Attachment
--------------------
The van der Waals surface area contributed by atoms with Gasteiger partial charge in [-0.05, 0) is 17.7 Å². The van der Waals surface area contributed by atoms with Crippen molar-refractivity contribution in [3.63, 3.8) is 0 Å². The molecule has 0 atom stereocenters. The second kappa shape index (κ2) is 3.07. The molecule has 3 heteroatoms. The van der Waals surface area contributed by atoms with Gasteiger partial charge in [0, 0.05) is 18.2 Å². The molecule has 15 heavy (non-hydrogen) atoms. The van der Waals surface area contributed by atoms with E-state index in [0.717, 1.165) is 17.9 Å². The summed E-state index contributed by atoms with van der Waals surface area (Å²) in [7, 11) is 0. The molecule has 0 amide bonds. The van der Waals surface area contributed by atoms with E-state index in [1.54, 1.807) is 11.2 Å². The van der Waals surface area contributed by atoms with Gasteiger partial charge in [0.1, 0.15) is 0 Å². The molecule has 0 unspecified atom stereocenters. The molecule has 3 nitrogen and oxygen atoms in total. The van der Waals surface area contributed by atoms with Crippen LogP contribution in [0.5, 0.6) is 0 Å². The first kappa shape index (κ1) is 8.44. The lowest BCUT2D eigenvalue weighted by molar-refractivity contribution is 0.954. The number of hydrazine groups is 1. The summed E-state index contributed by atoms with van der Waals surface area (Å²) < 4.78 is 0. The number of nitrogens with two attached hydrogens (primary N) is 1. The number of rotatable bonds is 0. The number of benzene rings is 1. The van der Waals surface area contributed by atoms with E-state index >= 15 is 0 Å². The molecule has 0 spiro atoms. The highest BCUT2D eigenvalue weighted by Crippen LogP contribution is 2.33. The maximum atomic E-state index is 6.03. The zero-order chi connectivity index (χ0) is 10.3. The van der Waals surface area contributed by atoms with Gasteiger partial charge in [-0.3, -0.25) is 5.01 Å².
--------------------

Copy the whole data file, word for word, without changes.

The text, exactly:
The van der Waals surface area contributed by atoms with Gasteiger partial charge in [-0.05, 0) is 17.7 Å². The van der Waals surface area contributed by atoms with Crippen molar-refractivity contribution in [3.63, 3.8) is 0 Å². The molecule has 0 atom stereocenters. The second kappa shape index (κ2) is 3.07. The molecule has 3 heteroatoms. The van der Waals surface area contributed by atoms with Gasteiger partial charge in [0, 0.05) is 18.2 Å². The molecule has 15 heavy (non-hydrogen) atoms. The van der Waals surface area contributed by atoms with E-state index in [0.717, 1.165) is 17.9 Å². The summed E-state index contributed by atoms with van der Waals surface area (Å²) in [7, 11) is 0. The molecule has 0 amide bonds. The van der Waals surface area contributed by atoms with E-state index in [1.54, 1.807) is 11.2 Å². The van der Waals surface area contributed by atoms with Gasteiger partial charge in [0.1, 0.15) is 0 Å². The molecule has 0 unspecified atom stereocenters. The molecule has 3 nitrogen and oxygen atoms in total. The van der Waals surface area contributed by atoms with Crippen LogP contribution in [0.5, 0.6) is 0 Å². The first kappa shape index (κ1) is 8.44. The lowest BCUT2D eigenvalue weighted by molar-refractivity contribution is 0.954. The number of hydrazine groups is 1. The summed E-state index contributed by atoms with van der Waals surface area (Å²) < 4.78 is 0. The number of nitrogens with two attached hydrogens (primary N) is 1. The number of rotatable bonds is 0. The number of benzene rings is 1. The van der Waals surface area contributed by atoms with E-state index >= 15 is 0 Å². The molecule has 0 spiro atoms. The highest BCUT2D eigenvalue weighted by Crippen LogP contribution is 2.33. The maximum atomic E-state index is 6.03. The zero-order chi connectivity index (χ0) is 10.3. The van der Waals surface area contributed by atoms with Gasteiger partial charge in [-0.3, -0.25) is 5.01 Å².